Under NCAA rules, a college athlete who receives his undergraduate degree but still has a year of eligibility remaining can transfer to another school and play right away rather than sit out a year which other transfers must do. This exception became a focal point in the national media when St. Joseph’s would not release center Todd O’Brien from his scholarship so that he could pursue his graduate degree and play out his final year of eligibility at UAB.
Big Ten teams Michigan State and Illinois have benefited from this rule this season. The Spartans starting shooting guard Brandon Wood transferred in from Valparaiso under these guidelines, so did Illini point guard Sam Maniscalco who left Bradley and provided Bruce Weber with a much needed, experienced floor leader.
Wisconsin Badgers head coach Bo Ryan is vehemently against this rule though. He had quite the rant on the topic when speaking to the media on Monday, describing it as “a terrible rule” and “one of the worst rules I’ve ever seen.”
“I don’t think it’s a good idea at all,” Ryan stated. “I’ve never liked the idea of people leaving a program after four years of development at that institution, with teammates, and with that school, and to all of a sudden change and be eligible to play right away. If you make a move you sit. That’s all about building a team, building trust, building what college athletics was meant to be; the experience.”
Ryan also brought up some of the possibly shady, behind-the-scenes antics that may conspire with this rule in place. “All of a sudden, there’s going to be more of this going on. There’s going to be guys through outside third parties trying to find out for example if a guy was playing on a team and a bunch of seniors graduated… I look at Jordan Taylor, he would have been a heck of a free agent pick-up for somebody if say Jordan already had his degree and we lost as many players as we did to guys exhausting their eligibility. And maybe there’s a team out there that needed a point guard. Next year, there might a team that needs a big man (likely referring to Badgers’ redshirt junior center Jared Berggren who would be able to take advantage of this rule if he completed his undergrad this year.)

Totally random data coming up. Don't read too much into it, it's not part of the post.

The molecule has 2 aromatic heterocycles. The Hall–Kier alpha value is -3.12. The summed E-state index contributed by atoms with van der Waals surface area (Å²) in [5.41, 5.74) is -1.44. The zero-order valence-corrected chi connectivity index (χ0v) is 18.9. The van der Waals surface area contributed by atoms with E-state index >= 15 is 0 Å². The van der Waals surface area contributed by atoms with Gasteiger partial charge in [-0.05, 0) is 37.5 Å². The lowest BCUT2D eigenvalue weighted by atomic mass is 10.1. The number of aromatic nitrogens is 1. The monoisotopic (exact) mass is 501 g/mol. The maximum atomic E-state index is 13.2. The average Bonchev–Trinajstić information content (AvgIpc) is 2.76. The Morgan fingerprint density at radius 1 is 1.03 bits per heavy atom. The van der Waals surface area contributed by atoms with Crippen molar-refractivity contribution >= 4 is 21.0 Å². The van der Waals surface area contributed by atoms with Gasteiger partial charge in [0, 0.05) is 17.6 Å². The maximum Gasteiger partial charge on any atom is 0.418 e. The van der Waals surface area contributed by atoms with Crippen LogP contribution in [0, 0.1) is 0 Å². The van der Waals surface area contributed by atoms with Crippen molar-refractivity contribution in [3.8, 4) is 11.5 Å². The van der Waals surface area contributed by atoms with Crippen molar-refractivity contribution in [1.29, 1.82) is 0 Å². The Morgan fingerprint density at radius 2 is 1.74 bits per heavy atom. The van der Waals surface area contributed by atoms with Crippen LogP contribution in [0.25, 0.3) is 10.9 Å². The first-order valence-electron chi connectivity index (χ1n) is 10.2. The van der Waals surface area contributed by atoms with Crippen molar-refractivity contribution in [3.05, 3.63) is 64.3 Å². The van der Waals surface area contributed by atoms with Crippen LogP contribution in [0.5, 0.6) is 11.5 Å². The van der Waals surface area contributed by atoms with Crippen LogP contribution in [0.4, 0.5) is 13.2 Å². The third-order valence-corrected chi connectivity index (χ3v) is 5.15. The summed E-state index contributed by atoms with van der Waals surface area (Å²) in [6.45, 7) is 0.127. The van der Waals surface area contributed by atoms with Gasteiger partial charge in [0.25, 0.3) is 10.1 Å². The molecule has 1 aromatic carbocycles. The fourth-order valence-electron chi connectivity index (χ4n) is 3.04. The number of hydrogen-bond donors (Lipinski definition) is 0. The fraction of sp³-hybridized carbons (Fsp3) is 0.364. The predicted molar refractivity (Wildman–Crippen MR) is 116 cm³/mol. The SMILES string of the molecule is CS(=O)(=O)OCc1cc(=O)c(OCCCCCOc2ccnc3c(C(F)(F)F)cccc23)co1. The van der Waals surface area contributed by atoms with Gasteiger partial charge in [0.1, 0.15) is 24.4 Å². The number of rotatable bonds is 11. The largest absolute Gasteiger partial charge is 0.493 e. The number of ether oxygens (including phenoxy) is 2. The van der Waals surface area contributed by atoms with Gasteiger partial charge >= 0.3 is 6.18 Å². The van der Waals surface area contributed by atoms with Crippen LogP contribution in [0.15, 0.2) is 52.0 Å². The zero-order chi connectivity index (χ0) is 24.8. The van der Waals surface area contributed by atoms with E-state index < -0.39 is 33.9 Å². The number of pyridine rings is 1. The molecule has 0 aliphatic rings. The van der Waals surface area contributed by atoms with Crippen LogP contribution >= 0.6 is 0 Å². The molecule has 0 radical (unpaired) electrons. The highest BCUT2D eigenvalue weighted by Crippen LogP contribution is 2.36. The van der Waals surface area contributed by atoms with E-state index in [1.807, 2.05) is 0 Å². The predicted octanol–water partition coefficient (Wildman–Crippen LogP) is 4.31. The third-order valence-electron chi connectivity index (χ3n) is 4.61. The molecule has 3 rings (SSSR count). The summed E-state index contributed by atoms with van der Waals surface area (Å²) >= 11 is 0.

“It’s creating free agency and conversations behind the backs of the institutions, his coaches, and his teammates… People can tell talk about the education thing and this school didn’t have the masters and this. There’s other ways of doing it than to leave your school.”
When Ryan was asked if he would ever consider welcoming a player at Wisconsin via this loophole, his answer was emphatic. “We’ve been contacted about players. I tell my assistants I’ve got absolutely no interest, but that’s just me. That’s not making a judgement on anybody else. In some cases, I’m sure it’s done for all the right reasons. I just think because it’s out there now that people are going to abuse in other ways.”
Coincidentally enough, the Wisconsin football team tremendously benefited from this rule this past season when N.C. State transfer Russell Wilson became immediately eligible and quarterbacked the Badgers to their second straight Rose Bowl. Wilson’s circumstances were a bit different though since he was released from his scholarship with the Wolfpack so that he could pursue a professional baseball career. It was after that move when Wilson decided he wanted to play one more year of college football and landed at Wisconsin.
David Kay is a senior feature NBA Draft, NBA, and college basketball writer for the Sports Bank. He also heads up the NBA and college basketball material at Walter Football.com and is a former contributor at The Washington Times Communities. David has appeared on numerous national radio programs spanning from Cleveland to New Orleans to Honolulu. He also had the most accurate 2011 NBA Mock Draft on the web.
You can follow him on Twitter at DavidKay_TSB.Follow paulmbanks